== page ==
Thursday, April 22, 2010

Painted Bridges - Coronado Bridge Approach (2)

The paintings on the Coronado Bridge columns have long been a source of controversy. Before the land was seized as 'Chicano Park,' artists may have felt greater freedom to express themselves on bridge columns. After the park became managed by the neighborhood, there was more control over what was painted.

Caltrans also felt uncomfortable with images of Ho Chi Minh, Che Guevara, Fidel Castro, Salvadore Allende and other revolutionaries on it's bridges. Caltrans District Director Pedro Orso eventually met with civil rights leaders, and decided that free expression was more important than who was painted on the columns and he even gave some money to help renovate the park.

Groups taking land under a bridge and turning it into a place to practice their cultural activities is fairly common in California. I had a bridge in Oakland and the ground underneath was used by teenagers who turned it into a skateboard park. I protested that the concrete poured around the columns was reducing their effective length and making them unsafe (with higher shear) during earthquakes. Although California politicians listened to my arguments, they sided with the teenagers.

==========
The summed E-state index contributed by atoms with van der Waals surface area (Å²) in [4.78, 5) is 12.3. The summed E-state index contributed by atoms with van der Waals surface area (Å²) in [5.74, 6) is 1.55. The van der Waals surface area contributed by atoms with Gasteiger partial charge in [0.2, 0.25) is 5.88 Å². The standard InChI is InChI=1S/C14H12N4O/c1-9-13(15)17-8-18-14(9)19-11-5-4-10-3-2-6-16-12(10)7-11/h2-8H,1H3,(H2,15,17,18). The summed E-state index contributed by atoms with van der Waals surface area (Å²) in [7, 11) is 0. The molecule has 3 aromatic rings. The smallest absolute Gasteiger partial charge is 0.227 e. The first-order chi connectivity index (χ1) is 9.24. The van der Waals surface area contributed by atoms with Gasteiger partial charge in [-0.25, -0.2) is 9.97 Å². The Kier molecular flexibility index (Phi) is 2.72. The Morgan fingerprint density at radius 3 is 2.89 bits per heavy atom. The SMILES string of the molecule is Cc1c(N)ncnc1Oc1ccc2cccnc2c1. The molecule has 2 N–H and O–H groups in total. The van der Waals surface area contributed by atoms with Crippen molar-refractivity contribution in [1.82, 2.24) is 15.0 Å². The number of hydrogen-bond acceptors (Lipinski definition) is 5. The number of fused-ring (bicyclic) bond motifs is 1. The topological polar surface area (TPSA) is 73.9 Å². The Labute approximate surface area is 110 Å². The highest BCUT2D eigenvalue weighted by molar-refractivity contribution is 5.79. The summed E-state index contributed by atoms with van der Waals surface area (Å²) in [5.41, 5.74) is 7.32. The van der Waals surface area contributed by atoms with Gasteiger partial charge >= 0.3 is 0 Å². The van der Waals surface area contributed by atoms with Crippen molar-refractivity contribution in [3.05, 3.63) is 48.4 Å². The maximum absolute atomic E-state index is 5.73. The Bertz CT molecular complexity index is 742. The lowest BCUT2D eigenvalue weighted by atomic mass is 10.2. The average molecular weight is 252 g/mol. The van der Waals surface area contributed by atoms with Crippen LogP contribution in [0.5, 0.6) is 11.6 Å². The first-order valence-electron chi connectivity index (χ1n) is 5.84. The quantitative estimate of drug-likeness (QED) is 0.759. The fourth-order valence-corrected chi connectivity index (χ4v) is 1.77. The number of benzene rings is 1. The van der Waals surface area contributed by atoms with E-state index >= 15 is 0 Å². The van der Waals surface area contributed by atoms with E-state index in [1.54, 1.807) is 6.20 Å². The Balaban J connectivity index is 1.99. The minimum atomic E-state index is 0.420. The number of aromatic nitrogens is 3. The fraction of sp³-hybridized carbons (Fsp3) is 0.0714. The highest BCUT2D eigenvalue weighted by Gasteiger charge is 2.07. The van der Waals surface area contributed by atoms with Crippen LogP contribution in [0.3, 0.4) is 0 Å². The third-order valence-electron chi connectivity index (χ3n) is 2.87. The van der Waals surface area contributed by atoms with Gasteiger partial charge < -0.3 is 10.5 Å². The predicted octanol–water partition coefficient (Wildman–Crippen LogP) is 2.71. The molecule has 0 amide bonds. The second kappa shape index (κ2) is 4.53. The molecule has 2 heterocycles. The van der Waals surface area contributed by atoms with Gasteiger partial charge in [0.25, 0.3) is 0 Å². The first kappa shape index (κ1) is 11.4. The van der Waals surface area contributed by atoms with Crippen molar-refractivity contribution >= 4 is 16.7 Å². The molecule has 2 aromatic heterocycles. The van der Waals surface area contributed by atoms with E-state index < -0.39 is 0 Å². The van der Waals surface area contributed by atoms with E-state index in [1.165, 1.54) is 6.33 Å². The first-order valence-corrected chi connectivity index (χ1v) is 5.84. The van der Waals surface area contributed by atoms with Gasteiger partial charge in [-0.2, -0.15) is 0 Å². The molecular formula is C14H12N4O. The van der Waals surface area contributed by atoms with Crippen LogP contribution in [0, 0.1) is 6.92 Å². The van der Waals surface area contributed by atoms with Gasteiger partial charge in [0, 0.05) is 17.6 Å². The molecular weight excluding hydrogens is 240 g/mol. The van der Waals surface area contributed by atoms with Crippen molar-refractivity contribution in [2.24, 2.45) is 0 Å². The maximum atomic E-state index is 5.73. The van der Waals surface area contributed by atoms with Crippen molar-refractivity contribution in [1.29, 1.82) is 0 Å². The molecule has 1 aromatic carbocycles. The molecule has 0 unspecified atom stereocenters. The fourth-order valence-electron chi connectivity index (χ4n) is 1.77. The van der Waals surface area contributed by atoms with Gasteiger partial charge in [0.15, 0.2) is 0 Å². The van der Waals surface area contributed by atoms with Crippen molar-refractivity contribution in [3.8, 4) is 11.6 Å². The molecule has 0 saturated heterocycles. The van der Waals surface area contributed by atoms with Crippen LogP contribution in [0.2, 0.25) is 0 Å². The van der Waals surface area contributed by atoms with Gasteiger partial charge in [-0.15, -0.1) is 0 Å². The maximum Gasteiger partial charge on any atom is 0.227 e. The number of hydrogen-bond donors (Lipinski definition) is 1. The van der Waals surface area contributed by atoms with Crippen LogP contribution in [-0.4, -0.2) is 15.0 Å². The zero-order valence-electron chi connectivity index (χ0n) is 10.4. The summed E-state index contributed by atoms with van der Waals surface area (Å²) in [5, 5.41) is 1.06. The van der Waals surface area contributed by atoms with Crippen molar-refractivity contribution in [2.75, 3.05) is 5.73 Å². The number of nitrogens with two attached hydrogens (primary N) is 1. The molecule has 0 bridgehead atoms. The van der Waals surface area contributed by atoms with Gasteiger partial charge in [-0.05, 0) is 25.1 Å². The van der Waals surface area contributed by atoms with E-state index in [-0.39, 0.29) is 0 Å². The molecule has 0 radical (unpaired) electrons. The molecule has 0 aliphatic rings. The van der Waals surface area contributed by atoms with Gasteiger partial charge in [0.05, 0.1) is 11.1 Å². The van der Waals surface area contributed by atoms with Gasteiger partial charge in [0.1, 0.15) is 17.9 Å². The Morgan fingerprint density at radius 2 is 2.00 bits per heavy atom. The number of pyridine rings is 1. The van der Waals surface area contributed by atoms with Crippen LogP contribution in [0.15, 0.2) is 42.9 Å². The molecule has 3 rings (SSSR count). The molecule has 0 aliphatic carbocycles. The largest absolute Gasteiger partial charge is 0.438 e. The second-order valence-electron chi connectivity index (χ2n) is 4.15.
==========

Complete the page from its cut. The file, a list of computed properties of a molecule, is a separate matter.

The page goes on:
An even more common occurrence is poor people who turn the underside of bridges into their homes. On a positive note, its nice that our bridges fill so many peoples' needs.
Creative Commons License
Painted Bridges - Coronado Bridge Approaches (2) by Mark Yashinsky is licensed under a Creative Commons Attribution-NonCommercial-ShareAlike 3.0 United States License.

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